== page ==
9. Clean All The Plastic Parts (Doors, Dashboard, etc.)

When it comes to cleaning plastic parts such as the dashboard, doors, steering wheel, gearbox, etc., it’s pretty simple.

Again, always start from the top to the bottom. I like to clean car doors first and everything around them (car thresholds), and then switch to the dashboard, steering wheel, gearbox, armrest, etc.

Here are the steps to follow:

  • Spray some APC (All-purpose cleaner)
  • Agitate the area with a soft detailing brush
  • Wipe off with a clean microfiber towel

Some people just spray APC and immediately wipe it off with a rag, but I like to agitate the area with a brush. You’ll get much better results by doing this since brush will clean every single pore from the plastics.

If there are some extremely dirty areas, repeat the process or use a steam cleaner. I recommend you this Bissel SteamShot Steam Cleaner (check the price now).

Steam cleaners will clean any stains with ease, and you’ll get the best results possible.

10. Apply UV Protection

Not everybody does this when doing a deep clean of the car. It’s very important to protect all the plastics in the car, so they look even better – like new again.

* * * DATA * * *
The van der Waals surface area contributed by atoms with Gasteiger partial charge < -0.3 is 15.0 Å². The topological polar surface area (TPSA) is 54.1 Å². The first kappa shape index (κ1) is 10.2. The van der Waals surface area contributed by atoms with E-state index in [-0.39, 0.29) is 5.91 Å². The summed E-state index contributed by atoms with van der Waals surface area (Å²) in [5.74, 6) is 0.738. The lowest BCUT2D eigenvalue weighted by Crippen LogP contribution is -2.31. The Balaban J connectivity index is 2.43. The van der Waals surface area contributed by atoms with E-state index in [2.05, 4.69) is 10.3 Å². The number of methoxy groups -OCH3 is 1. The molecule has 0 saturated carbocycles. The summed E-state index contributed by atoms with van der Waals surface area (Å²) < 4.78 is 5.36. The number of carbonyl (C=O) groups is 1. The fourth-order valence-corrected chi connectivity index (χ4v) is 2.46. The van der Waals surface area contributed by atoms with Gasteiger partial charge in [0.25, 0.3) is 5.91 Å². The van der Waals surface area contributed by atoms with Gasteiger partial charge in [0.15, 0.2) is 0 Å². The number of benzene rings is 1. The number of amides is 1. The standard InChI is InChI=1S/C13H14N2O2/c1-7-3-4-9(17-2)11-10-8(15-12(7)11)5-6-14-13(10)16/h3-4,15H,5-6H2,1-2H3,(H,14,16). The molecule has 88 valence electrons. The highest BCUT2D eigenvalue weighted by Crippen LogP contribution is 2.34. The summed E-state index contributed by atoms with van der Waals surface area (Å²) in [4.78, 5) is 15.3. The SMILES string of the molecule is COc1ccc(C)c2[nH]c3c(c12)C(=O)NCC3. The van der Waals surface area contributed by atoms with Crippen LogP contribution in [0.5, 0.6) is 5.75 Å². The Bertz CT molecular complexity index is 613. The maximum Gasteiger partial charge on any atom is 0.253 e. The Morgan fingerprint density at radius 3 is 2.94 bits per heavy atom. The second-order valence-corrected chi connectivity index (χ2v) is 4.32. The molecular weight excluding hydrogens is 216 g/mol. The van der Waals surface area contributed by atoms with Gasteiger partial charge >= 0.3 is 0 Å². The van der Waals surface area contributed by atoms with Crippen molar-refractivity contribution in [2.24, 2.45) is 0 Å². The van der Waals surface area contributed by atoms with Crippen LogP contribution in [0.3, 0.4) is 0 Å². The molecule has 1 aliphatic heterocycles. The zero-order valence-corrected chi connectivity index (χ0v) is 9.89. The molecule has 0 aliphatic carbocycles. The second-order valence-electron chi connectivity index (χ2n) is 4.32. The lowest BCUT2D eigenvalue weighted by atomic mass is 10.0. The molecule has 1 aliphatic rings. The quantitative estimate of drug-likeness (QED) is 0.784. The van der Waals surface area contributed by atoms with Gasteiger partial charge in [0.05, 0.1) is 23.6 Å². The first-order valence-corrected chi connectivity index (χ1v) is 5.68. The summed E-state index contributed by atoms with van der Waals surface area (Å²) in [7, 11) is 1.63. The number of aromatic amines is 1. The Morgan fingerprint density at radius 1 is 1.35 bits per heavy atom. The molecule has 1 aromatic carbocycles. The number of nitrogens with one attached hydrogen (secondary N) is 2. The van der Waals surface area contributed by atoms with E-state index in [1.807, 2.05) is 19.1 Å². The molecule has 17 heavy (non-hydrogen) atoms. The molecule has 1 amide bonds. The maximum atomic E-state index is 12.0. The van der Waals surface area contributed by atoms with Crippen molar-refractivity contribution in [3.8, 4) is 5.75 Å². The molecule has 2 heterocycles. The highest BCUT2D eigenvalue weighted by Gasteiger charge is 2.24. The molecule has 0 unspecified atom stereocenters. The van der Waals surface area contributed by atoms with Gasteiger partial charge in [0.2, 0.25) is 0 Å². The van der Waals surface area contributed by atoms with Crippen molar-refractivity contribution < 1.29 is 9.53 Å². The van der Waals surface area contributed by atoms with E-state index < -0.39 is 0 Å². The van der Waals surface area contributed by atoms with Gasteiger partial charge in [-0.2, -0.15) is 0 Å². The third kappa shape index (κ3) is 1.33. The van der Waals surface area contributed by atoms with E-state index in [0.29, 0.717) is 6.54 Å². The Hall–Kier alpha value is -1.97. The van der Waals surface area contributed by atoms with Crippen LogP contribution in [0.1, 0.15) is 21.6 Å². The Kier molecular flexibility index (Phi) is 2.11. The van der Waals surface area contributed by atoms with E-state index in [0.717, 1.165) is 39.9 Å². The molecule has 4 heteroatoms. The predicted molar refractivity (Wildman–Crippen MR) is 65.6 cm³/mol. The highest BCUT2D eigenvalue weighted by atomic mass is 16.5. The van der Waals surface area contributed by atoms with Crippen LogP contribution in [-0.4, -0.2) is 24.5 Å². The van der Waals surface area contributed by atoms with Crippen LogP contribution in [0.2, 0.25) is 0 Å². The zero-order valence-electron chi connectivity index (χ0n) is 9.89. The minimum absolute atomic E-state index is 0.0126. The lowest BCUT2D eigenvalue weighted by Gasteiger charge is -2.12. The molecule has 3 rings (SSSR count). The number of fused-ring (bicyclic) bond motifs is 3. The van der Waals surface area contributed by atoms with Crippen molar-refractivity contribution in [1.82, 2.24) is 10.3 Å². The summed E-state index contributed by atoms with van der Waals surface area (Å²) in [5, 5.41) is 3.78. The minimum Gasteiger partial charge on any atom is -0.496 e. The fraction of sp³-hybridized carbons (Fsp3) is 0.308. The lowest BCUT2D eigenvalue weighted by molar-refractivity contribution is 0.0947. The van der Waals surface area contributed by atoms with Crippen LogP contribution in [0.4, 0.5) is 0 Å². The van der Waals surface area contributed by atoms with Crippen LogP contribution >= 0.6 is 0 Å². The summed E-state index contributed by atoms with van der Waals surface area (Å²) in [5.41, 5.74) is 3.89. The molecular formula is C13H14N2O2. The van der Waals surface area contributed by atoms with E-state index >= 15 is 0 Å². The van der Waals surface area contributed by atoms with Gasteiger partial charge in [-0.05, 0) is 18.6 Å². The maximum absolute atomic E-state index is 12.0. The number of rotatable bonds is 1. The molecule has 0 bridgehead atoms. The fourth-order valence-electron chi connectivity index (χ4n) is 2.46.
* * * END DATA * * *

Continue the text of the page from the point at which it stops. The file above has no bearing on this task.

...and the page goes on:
Also, applying some protection will protect everything from the harmful effects of the sun, which is very important if you want to keep your car in the best condition as long as possible.

I like to use this TriNova Plastic & Trim Restorer (check the price now). It’s a great product that will restore plastic and vinyl and protect them from the sun and from fading.

Just use an applicator pad, pour some VRP on it, and spread it over the surface.

Don’t Rush – The Golden Rule of Deep Cleaning

Just a quick tip: I want to tell you that you shouldn’t care about the time you spend detailing a vehicle, especially when deep cleaning the inside of the car.

Always try to do your best, even if it will take an hour or two more. Especially if you’re a weekend warrior like me and you’re not doing this for money.

However, if you’re starting a car detailing business, time is money, and you will speed up with time and experience. But don’t rush at the beginning, learn how to do the job properly, and after 5-10 cars, your speed will improve a lot.